A large group of men standing in front of a ram horns statue
In September, Developing Men of Color held its fifth annual mixer with a turnout of more than 200 attendees.

How VCU’s Men of Color Initiative is working with Black and Latino male students to improve their college experience and outcomes

Whether it’s mentorships, intramural sports or workshops on how to get internships, an underlying and increasingly strong sense of community is helping this population thrive.

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It was such a simple act: teaching students the proper techniques for tying a necktie. Still, it was an act that resonated with Jaelin Vaughn, a 2021 Virginia Commonwealth University School of Business alum who now works at FX Networks as a financial analyst. Vaughn received the necktie lessons as part of his membership in the Developing Men of Color student organization at VCU.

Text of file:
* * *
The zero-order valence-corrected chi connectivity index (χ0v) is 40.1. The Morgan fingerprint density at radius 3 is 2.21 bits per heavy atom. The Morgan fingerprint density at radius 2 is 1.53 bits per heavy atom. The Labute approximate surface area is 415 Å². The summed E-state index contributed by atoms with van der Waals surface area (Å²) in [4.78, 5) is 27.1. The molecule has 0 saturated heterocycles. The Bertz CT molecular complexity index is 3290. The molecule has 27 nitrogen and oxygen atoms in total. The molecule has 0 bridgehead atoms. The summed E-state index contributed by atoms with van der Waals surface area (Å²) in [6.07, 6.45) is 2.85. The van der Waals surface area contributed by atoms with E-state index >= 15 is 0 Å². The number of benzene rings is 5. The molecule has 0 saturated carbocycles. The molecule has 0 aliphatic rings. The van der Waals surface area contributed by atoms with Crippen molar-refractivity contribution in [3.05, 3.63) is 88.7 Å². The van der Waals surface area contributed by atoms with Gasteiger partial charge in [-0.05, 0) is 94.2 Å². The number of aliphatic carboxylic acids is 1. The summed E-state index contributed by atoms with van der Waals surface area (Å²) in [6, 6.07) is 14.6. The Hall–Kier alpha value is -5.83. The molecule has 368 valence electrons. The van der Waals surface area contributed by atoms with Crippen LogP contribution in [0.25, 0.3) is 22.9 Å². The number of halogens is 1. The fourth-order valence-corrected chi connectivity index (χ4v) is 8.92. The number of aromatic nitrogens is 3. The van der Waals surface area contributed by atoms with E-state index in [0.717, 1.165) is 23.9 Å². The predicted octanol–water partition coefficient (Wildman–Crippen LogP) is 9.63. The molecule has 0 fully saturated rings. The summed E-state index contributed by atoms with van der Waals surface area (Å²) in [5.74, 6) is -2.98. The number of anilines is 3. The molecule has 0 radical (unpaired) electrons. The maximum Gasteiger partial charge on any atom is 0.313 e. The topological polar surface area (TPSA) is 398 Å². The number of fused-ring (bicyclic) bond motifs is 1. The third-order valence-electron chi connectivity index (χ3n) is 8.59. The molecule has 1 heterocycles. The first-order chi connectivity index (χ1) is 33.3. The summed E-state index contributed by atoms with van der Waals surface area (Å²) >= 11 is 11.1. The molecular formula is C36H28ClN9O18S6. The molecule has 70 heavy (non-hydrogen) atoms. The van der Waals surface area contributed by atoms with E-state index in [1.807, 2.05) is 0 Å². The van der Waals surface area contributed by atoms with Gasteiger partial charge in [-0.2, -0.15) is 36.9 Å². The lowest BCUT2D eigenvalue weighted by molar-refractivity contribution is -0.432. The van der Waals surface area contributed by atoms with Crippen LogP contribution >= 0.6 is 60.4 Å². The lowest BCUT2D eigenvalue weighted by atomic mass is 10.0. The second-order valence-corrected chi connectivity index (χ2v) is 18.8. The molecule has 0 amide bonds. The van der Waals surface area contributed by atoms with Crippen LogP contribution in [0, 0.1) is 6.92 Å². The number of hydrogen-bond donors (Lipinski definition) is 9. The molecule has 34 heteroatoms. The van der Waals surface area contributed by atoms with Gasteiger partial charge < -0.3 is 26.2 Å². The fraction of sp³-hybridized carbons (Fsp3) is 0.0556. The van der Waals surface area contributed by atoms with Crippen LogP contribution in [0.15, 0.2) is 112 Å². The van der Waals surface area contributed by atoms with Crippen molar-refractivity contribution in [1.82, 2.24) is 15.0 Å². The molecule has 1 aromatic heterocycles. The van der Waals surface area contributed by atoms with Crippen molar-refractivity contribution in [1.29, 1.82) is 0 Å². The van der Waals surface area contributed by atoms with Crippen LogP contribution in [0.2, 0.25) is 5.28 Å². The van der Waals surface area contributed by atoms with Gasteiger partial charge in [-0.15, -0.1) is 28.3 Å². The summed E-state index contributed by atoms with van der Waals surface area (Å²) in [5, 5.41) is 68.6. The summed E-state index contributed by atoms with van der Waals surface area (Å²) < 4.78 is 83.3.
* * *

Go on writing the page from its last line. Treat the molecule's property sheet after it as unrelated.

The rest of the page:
A man standing with his hands in his pockets
Jaelin Vaughn, 2021 School of Business alum who participated in Developing Men of Color throughout his time at VCU.

“The first time I recall having to tie a tie was in high school, and I had to teach myself,” said Vaughn who majored in economics at VCU. “No one in my household knew how to tie a tie either. Seeing other men with a similar experience and learning the basics of tying methods through Developing Men of Color helped us see it would add value and provide us with more confidence within ourselves.”

Being a member of the organization helped Vaughn meet and interact with other ambitious, high-achieving Black and Latino men at VCU.

“Unfortunately, I wasn’t seeing that in my everyday community, groups or classes,” he said. “I was searching for people that looked like me or who had been on a similar path that were able to guide me and share with me the wisdom from their experiences. It really opened my eyes. It made me happy. That simple act of empathy and sharing their knowledge along meant a great deal to me and others as well.”

Roots taking hold